Thailand’s king condemns bid by sister to become PM

Princess Ubolratana Mahidol, 67, has been nominated as a candidate for a party allied to divisive former PM Thaksin Shinawatra.

Such a move would break with the tradition of the Thai royal family publicly staying out of politics.

Analysts say the king’s intervention is likely to lead to the election commission disqualifying her from the 24 March election.

The vote is being closely watched as the first chance for Thailand to return to democracy after five years under military rule.

In a palace statement broadcast on all Thai TV networks, the king said: “Even though she has relinquished her royal titles in writing, she maintained her status and carried herself as a member of the Chakri dynasty.

Latest tweet by publisher

And here’s another article:

Thailand’s king condemns bid by sister to become PM

“Involvement of a high-ranking member of the royal family in politics, in whatever way, is considered an act that defies the nation’s traditions, customs and culture, and therefore is considered extremely inappropriate.”

The statement cited a passage of the constitution that says the monarchy should maintain political neutrality.

* * *

In an Instagram post, she reiterated that she had relinquished all her royal titles and now lived as a commoner.

She said she wanted to exercise her rights as an ordinary citizen by offering her candidacy for prime minister. She said she would work with all sincerity and determination for the prosperity of all Thais.

Latest tweet by publisher

Ex-princess shocks Thailand with prime minister bid. Her brother, the king, objects

Thailand has endured 12 successful military coups, several failed ones, massive street demonstrations and palace intrigue since its constitutional monarchy was established nearly a century ago.

* * *

A 67-year-old former princess, the daughter of Thailand’s beloved late king, entered the race for prime minister on Friday, upending next month’s elections and stunning a country where the monarchy is deified and has traditionally floated above politics.

Even more surprising was that Ubolratana Mahidol ‘ a UCLA biostatistics graduate, actress, pop singer, philanthropist and Instagram celebrity ‘ was nominated by a party allied with a fugitive ex-prime minister, whom hard-core supporters of the royal family revile as an enemy of the monarchy.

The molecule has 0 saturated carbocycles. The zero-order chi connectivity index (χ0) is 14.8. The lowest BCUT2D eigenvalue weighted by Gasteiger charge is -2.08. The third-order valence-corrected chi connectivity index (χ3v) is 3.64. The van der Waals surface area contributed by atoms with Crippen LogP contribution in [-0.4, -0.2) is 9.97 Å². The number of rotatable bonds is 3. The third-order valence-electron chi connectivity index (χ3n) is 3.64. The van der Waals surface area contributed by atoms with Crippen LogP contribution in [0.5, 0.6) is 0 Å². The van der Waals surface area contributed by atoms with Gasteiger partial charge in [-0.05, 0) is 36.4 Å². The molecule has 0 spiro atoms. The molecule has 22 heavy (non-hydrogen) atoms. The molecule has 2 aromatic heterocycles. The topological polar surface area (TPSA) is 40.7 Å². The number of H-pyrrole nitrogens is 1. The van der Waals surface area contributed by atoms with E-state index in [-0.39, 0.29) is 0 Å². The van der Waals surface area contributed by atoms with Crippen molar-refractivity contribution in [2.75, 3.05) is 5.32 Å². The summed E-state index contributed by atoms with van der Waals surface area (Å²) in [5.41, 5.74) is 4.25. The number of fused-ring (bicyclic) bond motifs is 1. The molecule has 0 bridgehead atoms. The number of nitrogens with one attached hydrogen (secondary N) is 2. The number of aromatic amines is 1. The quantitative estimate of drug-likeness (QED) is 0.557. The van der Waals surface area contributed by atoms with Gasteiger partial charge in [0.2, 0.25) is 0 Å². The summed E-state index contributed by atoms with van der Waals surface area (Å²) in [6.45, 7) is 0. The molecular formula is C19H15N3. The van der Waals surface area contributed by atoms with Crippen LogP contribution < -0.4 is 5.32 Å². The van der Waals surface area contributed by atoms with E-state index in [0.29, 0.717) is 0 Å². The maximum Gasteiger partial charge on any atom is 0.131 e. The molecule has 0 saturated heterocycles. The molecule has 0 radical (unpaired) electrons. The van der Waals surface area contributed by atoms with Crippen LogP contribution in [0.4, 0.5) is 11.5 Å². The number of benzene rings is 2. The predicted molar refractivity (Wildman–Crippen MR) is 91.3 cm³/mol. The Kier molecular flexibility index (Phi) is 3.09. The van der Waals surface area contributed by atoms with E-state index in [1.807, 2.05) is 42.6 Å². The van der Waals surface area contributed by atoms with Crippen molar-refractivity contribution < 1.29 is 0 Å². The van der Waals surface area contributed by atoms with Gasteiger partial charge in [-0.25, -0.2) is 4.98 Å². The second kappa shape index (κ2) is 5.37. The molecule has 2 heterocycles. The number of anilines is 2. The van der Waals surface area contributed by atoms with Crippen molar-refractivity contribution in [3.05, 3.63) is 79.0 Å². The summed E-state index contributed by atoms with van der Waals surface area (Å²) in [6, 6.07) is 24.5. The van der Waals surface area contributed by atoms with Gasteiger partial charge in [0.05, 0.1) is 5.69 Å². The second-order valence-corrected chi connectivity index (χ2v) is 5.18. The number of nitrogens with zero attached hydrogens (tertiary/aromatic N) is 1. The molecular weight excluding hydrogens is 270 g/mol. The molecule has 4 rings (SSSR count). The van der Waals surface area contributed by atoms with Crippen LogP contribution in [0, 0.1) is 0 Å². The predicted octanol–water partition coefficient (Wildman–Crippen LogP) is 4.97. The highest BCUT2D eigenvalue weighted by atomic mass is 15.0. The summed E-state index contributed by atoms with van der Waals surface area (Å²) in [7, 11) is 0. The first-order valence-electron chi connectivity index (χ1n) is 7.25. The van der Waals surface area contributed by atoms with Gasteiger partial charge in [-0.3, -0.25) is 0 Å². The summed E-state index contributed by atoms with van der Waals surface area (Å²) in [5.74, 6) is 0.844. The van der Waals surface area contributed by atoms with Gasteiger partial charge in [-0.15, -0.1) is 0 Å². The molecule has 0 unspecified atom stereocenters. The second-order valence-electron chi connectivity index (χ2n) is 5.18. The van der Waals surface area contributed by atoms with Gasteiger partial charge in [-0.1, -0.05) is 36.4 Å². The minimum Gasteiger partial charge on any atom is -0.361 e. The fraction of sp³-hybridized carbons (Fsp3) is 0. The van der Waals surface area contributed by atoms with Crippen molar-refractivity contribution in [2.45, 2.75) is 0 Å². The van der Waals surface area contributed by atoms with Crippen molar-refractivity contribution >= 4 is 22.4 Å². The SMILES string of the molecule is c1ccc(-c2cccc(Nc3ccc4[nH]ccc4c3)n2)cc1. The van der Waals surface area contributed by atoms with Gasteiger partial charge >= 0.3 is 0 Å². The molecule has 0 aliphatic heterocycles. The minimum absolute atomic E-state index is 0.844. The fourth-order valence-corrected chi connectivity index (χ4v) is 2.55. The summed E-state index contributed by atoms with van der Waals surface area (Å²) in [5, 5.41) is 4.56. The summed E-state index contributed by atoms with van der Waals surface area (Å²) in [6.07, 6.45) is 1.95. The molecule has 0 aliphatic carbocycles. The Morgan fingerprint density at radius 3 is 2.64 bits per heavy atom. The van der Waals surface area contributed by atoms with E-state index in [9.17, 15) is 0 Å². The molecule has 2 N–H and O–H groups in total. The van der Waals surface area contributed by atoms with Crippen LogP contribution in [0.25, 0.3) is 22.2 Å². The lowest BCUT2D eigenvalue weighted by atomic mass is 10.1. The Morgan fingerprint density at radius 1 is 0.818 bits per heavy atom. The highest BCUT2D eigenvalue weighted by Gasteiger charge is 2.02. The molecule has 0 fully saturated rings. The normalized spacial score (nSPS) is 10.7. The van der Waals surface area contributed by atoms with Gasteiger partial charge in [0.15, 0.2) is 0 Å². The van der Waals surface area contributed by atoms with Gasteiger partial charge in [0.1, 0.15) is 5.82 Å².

• Publisher:
  • Author: Shashank Bengali Poypiti Amatatham
  • Twitter: @latimes
  • Citation: Web link (Learn more)

Latest tweet by publisher

Thai Princess Registers To Run For Prime Minister, And Thai King Moves To Stop Her

Princess Ubolratana Mahidol hopes to shatter a long-observed division between royalty and politics. But the king, her brother, says her candidacy is “inappropriate.”

* * *

Princess Ubolratana Mahidol, the older sister of Thailand’s King Maha Vajiralongkorn, is hoping to be a candidate for prime minister ‘ a move that would mark a startling break with Thai royalty’s long-observed practice of staying out of politics. But her effort now seems doomed, after the king spoke out against his sister’s bid for office.

Hours after Ubolratana’s campaign registration papers were filed, the royal palace issued a statement in which the king said her candidacy is “inappropriate” and “unconstitutional,” according to a translation by journalist Saksith Saiyasombut of Channel News Asia.

Thai princess shatters royal protocols with populist bid for prime minister

HONG KONG ‘ The elder sister of Thailand’s king was nominated Friday as a candidate for prime minister in upcoming elections, upending a tradition where the Thai monarchy was seen as apart from the politics and presenting a serious challenge to the ruling military junta.

It also tests the boundaries of Thailand’s law that makes any criticism of the monarchy a criminal offense.

The princess, Ubolratana Rajakanya Sirivadhana Varnavadi, has officially shed her royal titles. But she is still regarded in the public mind as a member of the royal family, and her entry into politics sets an unprecedented quandary for her opponents in the March elections.